THE FIRST TIME
Stupid. Shit. Beast. Whore. Bitch. Liar. Loser. Asshole. Leech. Fart. Zero. Nothing.
I can’t remember the first time my ex-husband insulted me or what he said because I didn’t even notice that I had been insulted. It wasn’t much of a stretch from the negative comments and forceful suggestions that he was continually giving me about what to do, and what to say, and what to think, and what to feel, and even how to respond to him and his comments. The realization that his caring critiques were really humiliating affronts took far too many years of my taking it, and accepting it as a part of our marriage. The shame is that I didn’t stand up to him the first time the word “fat” or “ugly” or “nothing” or maybe it was “stupid” came out of his mouth and scream back at him, “DON’T YOU EVER TALK TO ME LIKE THAT AGAIN!” Who knows, maybe that would have been enough to break a pattern before it started? But I didn’t. And so my life became one filled with far too many insults, and distrust and fear of the man I had once loved and respected, and much too much silence from me.
I wonder what would have happened if I had yelled back at him. Would I have been excited about my 20th anniversary rather than dread it? I’ll never know, because I didn’t. I stood there quietly while he had his tantrum, and then I went back to life, I probably asked him if he wanted dinner. This acceptance or excusing of his behavior is something to shake my head in wonder at now, but then, then I just wanted to placate my husband, I just wanted to calm him down. It’s revelatory that my focus was on him and not on me; I was worrying about soothing him rather than being contorted with anguish at how he had spoken to me.
Bound together for me in this whole sorry scene is that I was doing what I thought I was supposed to be doing, in spite of the way I was being treated. I continued to take care of his needs and coddle his ego, and he was supposed to do the same for me, after all, didn’t we love each other? Isn’t that the way a marriage is supposed to work, aren’t we supposed to take care of each other? He broke the pattern by not caring for me, but still expecting that I attend to him. Or rather, he demanded more from me, of me, in order to get any tenderness from him. And so it came to pass that I would have to take the reprimands to get the tenderness. (But was it tenderness? What was it, what was I getting in return for serving him?) He was either breaking me down or proving my absolute allegiance, or both. In the end, I was mostly broken, but not enough to prevent me from breaking with him, but it took so very long. Years and years of taking it quietly, of looking past the harsh comments, and being treated like a servant, far too many years wasted expecting things to get better when some in-the-future and undefined event or situation would come to pass. But really, years of not realizing how bad it was—how wrong it was.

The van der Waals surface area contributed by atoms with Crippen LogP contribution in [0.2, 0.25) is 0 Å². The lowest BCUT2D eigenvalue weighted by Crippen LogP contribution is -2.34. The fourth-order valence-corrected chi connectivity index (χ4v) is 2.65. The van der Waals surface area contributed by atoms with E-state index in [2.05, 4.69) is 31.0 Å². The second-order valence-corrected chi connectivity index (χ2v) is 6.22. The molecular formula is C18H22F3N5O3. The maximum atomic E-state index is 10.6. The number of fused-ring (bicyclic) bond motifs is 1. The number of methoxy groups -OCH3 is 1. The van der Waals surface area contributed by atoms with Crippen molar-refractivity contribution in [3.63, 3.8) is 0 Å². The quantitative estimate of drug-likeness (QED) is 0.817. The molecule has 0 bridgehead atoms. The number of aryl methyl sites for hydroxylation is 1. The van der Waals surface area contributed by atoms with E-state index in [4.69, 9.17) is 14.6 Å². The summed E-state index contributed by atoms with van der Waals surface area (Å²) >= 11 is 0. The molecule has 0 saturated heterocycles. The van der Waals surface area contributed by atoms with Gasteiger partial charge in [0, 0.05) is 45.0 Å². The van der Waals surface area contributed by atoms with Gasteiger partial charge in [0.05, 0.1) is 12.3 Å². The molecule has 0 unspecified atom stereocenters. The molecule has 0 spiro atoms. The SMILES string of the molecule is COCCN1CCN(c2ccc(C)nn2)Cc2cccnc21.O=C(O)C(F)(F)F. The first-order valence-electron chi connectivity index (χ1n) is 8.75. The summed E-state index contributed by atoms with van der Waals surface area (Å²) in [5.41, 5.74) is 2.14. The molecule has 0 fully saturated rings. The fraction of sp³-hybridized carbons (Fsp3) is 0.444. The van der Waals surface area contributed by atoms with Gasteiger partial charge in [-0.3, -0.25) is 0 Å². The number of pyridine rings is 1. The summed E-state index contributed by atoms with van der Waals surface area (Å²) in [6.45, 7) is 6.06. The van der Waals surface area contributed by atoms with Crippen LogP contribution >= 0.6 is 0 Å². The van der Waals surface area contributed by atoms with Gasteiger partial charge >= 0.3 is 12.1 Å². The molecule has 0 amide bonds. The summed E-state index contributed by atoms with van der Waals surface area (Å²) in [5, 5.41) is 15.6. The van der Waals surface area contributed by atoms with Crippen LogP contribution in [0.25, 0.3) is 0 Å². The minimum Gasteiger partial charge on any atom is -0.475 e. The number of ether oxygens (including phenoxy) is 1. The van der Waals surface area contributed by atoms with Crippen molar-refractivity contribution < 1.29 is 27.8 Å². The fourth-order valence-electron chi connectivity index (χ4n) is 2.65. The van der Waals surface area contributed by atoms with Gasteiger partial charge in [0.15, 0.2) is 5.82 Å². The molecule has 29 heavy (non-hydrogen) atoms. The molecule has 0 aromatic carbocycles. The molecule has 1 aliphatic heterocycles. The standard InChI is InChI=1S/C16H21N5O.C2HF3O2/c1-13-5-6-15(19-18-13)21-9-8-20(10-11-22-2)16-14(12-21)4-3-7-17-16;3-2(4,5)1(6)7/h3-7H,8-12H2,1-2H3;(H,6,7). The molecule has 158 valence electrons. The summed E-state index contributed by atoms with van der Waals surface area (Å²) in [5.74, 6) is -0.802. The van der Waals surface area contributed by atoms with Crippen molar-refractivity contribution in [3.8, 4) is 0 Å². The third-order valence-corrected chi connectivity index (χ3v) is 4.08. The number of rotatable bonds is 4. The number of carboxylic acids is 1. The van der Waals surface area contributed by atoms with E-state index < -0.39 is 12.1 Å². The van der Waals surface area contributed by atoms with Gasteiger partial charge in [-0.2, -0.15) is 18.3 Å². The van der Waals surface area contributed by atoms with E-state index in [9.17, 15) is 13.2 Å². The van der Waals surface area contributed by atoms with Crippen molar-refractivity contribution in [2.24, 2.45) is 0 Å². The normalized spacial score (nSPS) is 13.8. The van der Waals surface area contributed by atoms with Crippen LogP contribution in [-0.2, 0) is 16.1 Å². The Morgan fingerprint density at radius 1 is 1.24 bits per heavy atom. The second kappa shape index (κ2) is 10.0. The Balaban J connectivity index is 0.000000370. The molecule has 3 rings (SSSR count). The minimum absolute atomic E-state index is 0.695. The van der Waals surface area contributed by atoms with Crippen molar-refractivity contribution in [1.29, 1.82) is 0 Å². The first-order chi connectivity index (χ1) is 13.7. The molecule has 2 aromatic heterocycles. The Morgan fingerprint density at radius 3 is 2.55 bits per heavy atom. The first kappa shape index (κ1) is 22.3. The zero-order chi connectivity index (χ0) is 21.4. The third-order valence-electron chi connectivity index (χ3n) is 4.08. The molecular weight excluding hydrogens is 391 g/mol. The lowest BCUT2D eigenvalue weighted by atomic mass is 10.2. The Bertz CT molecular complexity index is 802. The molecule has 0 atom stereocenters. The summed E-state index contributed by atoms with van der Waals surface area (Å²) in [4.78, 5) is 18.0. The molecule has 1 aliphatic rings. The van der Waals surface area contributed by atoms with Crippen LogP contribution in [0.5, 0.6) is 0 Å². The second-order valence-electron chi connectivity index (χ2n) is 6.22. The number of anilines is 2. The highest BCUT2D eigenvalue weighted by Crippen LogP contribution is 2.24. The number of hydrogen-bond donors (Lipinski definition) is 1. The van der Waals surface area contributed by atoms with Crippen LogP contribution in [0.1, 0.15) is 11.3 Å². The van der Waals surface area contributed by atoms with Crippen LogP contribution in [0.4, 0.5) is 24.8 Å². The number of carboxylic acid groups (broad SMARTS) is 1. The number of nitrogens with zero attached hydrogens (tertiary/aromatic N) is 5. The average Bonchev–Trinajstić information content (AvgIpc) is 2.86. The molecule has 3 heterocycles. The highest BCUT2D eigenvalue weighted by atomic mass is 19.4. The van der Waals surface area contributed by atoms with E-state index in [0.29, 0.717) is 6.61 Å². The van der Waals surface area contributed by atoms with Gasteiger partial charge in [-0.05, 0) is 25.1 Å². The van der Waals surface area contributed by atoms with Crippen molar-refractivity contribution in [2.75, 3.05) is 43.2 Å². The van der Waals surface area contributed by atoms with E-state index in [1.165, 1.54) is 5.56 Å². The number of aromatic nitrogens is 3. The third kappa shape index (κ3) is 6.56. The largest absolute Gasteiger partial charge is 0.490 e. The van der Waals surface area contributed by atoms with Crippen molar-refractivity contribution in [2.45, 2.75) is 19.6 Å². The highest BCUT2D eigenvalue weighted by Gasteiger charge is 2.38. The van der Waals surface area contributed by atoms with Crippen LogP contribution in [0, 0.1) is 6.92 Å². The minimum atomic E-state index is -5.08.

Even though I didn’t hurl back a biting comment that would put him in his place, or use my all-purpose standard, “Fuck you!” for quite a while, I did not acquiesce. My mind, and then my body, subtly began turning away from him. Gradually he stopped being a depository of knowledge who I would refer to when talking with others; instead, he became a person whose opinion I would so completely shun that when it was uttered, I would tune it out completely. So deeply, although still unconsciously, did I need to oppose him, prevent him from taking over any more of my mind and inhibit my self-esteem. I did not want to grant his words validity as I struggled to oppose his nasty pronouncements. Swirling within me were his obscenities, I didn’t need to confront his logic; I didn’t need to make sense of anything he said for it would always cause me to doubt myself and not him.
But it took so very long to reach that point of closing off his words. That turning away, even if unseen and unrealized, is perhaps what kept me alive, what kept me from wholly absorbing his insults and his hateful vision of myself and the world. It is, I think, what enabled me to break from him; to demand a divorce and then push and push and push him until he finally had to acquiesce—to me.
While continuing to live with him after that first outright insult, I began unconsciously to sidestep the marriage, and especially the relationship that is supposed to be at its core, that place where we are to respect each other and seek solace in each other. That was my leaving. Even with a pretty low self-esteem quotient and a personality that quietly took the abuse he was shoving at me by closing doors and taking solitary drives, I remained intact by slowly shutting him out. The swinging door into my interior life became closed to the person to whom I had once swung it open with a passion. The passion part is still there, but now with an entirely different tone.